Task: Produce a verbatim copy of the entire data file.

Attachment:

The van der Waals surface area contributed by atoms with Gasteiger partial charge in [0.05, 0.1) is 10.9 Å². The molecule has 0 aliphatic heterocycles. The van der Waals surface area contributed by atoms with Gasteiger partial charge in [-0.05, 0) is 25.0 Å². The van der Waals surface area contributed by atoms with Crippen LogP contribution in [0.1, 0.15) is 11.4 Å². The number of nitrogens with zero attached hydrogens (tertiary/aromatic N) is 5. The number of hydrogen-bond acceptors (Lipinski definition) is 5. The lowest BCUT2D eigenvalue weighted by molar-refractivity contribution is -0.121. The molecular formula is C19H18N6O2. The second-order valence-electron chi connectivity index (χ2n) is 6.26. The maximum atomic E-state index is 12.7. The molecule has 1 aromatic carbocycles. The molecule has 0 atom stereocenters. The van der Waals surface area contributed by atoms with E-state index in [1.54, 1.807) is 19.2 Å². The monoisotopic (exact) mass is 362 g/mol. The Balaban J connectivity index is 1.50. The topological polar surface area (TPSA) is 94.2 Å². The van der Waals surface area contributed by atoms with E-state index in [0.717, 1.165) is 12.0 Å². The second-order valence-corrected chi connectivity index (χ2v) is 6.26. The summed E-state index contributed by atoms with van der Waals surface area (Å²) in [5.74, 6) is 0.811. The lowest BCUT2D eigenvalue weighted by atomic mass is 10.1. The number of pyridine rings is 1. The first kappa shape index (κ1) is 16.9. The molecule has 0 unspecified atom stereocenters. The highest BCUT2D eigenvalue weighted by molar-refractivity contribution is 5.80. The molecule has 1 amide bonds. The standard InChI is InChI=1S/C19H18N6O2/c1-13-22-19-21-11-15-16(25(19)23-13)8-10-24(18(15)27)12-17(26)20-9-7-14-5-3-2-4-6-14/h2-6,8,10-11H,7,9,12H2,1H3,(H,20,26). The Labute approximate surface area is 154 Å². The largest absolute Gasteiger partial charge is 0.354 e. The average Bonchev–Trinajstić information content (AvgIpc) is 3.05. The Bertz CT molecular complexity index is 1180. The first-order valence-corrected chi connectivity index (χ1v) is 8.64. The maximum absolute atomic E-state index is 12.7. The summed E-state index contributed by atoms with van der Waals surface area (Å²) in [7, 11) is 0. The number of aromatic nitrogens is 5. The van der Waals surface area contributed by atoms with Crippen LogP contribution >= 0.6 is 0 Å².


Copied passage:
The van der Waals surface area contributed by atoms with Gasteiger partial charge in [0.05, 0.1) is 10.9 Å². The molecule has 0 aliphatic heterocycles. The van der Waals surface area contributed by atoms with Gasteiger partial charge in [-0.05, 0) is 25.0 Å². The van der Waals surface area contributed by atoms with Crippen LogP contribution in [0.1, 0.15) is 11.4 Å². The number of nitrogens with zero attached hydrogens (tertiary/aromatic N) is 5. The number of hydrogen-bond acceptors (Lipinski definition) is 5. The lowest BCUT2D eigenvalue weighted by molar-refractivity contribution is -0.121. The molecular formula is C19H18N6O2. The second-order valence-electron chi connectivity index (χ2n) is 6.26. The maximum atomic E-state index is 12.7. The molecule has 1 aromatic carbocycles. The molecule has 0 atom stereocenters. The van der Waals surface area contributed by atoms with E-state index in [1.54, 1.807) is 19.2 Å². The monoisotopic (exact) mass is 362 g/mol. The Balaban J connectivity index is 1.50. The topological polar surface area (TPSA) is 94.2 Å². The van der Waals surface area contributed by atoms with E-state index in [0.717, 1.165) is 12.0 Å². The second-order valence-corrected chi connectivity index (χ2v) is 6.26. The summed E-state index contributed by atoms with van der Waals surface area (Å²) in [5.74, 6) is 0.811. The lowest BCUT2D eigenvalue weighted by atomic mass is 10.1. The number of pyridine rings is 1. The first kappa shape index (κ1) is 16.9. The molecule has 0 unspecified atom stereocenters. The highest BCUT2D eigenvalue weighted by molar-refractivity contribution is 5.80. The molecule has 1 amide bonds. The standard InChI is InChI=1S/C19H18N6O2/c1-13-22-19-21-11-15-16(25(19)23-13)8-10-24(18(15)27)12-17(26)20-9-7-14-5-3-2-4-6-14/h2-6,8,10-11H,7,9,12H2,1H3,(H,20,26). The Labute approximate surface area is 154 Å². The largest absolute Gasteiger partial charge is 0.354 e. The average Bonchev–Trinajstić information content (AvgIpc) is 3.05. The Bertz CT molecular complexity index is 1180. The first-order valence-corrected chi connectivity index (χ1v) is 8.64. The maximum absolute atomic E-state index is 12.7. The summed E-state index contributed by atoms with van der Waals surface area (Å²) in [7, 11) is 0. The number of aromatic nitrogens is 5. The van der Waals surface area contributed by atoms with Crippen LogP contribution >= 0.6 is 0 Å².